In the Mumbai WSF, though thousands of genuine (but confused) people would have attended, it was led by imperialist-sponsored NGOs, big-name intellectuals for reforming globalisation …— both rabidly anti-communist …— and ruling class-social democrats. Though kept at low-key, present were the likes of Bardhan (CPI general secretary), Yechuri (CPM PB member), Brazil Cultural Minister, and some 200 Members of Parliament from Europe and elsewhere. Mary Robinson, ex president of Ireland and UN Commissioner for Human Rights, promised to carry the WSF message to the WEF (World Economic Forum at Davos). The World Bank Chief, James Wolfensohn, sent his message. Even the chief guest at the rally was a pillar of the Indian reactionary system, the ex president of India, K.R.Narayan. The WSF headquarters were the Mumbai headquarters of the CPI. 60% of the Rs.8.5 crores of the declared expenditure came from the NGOs Oxfam (linked to the British government), Hivos and Novib (both linked to the Netherlands government), according to Gautam Modi, coordinator of the media cell of WSF. Leading the trend of neo-liberal reformers (with a human face) was the Nobel laureate economist Joseph Stiglitz {who was a member of the US Council of Economic Advisers (CEA) from 1993 to 95 during Clinton rule and served as CEA chairman from 1995-97; to then become chief economist and senior vice-president of the World Bank from 1997-2000, from which he resigned due to apparent differences with how to handle the S.E.Asian crisis}.

So, in the light of this background and the class nature of the WSF, what ought to have been the most effective approach towards the WSF at its 4th Conference in Mumbai …— the first ever held outside Porto Alegre, Brazil?

What Then Is A Correct Approach?

Having once determined the nature of the WSF what then should be the attitude of the proletariat towards it? The aim of the sponsors of the WSF is obviously to forge an alliance between the pro-imperialist leaders (NGOs & ruling class social democrats) and the mass of progressive and anti-imperialist forces in the world; with a conscious aim of keeping out the revolutionaries. Having done this they seek to divert the movement into forms of dissidence that are acceptable to the imperialists and other reactionary classes. Endless "reflective thinking", vehement opposition to any systematic organization, unqualified opposition to violent resistance of the masses and communism (called totalitarian systems), seeking to reform globalization by giving it a human face (not attacking its roots in imperialism), etc. etc. are all the methods to achieve the above aims.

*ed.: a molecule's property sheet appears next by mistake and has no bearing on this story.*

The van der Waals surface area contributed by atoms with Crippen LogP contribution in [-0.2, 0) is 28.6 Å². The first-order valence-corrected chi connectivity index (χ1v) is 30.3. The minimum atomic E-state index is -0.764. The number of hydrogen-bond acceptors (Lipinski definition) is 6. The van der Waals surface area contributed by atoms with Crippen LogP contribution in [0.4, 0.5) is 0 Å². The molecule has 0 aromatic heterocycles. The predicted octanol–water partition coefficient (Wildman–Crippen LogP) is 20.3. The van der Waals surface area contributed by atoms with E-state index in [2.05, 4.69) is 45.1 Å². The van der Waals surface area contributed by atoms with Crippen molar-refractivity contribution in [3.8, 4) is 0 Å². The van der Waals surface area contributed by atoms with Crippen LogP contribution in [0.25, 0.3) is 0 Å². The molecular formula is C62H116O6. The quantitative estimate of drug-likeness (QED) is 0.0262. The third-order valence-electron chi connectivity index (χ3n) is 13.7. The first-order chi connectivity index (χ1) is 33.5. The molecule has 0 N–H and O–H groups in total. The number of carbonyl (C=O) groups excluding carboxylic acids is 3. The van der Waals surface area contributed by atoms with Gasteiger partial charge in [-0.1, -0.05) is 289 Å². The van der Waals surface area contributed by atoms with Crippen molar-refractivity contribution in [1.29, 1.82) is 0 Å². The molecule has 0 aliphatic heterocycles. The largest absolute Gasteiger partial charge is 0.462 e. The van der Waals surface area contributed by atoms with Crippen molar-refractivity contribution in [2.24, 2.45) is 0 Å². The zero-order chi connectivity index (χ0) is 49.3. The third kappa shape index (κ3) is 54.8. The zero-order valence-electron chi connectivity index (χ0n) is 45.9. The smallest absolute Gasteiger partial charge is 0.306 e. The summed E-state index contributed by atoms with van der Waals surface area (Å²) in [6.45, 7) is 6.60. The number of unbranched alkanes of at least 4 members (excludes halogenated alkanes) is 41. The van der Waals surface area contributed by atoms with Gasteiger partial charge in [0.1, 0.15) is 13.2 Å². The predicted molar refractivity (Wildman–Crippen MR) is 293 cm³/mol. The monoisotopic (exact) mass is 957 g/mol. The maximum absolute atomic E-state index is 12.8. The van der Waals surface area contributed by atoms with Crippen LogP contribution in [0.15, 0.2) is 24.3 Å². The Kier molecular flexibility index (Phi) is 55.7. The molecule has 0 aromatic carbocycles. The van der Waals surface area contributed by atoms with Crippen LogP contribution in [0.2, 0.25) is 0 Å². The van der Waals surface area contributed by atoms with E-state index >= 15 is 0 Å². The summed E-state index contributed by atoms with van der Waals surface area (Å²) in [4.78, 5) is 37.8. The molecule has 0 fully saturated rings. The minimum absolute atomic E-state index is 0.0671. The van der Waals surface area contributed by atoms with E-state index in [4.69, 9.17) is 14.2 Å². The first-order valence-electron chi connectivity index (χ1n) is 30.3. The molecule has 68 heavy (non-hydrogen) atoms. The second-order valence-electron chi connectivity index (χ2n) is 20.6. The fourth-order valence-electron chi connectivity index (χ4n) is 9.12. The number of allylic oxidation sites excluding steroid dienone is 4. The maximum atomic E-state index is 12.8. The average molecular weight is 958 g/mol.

Given these as the goals of the sponsors of the WSF what should be our approach? Quite obviously the main aim of the revolutionaries would be to break the hold of the apologists of imperialism over this section of the masses and win them over to an alliance with the revolutionaries. This is not merely organizational, but primarily political. It is inconceivable without a thorough-going exposure of the leadership of the WSF and its political content. Only then can one win the masses under their influence over to a correct anti-imperialist line and PRACTICE. And in this process alone can they be politically consolidated …— and must be consolidated in a Front of all anti-imperialist, democratic, progressive and dissident forces.

Now, given these factors let us look at the fourth WSF conference that took place in India in Jan.2004. It has also already been shown that its purpose is to act as a "safety valve" to "institutionalize dissent". It takes on the attitude of posturing against "globalization", while at the same time leading its followers into a trap. Much what the social democrats and NGOs are anyhow doing long before the WSF came into existence. But, the heady mix of the social democrat´s fake socialism and the NGO´s liaise faire postmodernism in the WSF, makes it a beautiful sugar-coated poison, swallowed up by the discerning …— particularly the liberal, even the Marxist. The utopian liberal would like socialism, but not with all the trappings of tight discipline, armed struggle, violence, proletarian dictatorship, state repression, et al. So also, for the anarchist, the combi-nation of socialism of the social-democrats and the lack of organizational principles of the NGOs, is an ideal mix. What then better than the promise of "Another World is Possible" through the carnival-type …‘dissent´ of the WSF, confined to debates, that too without any focus.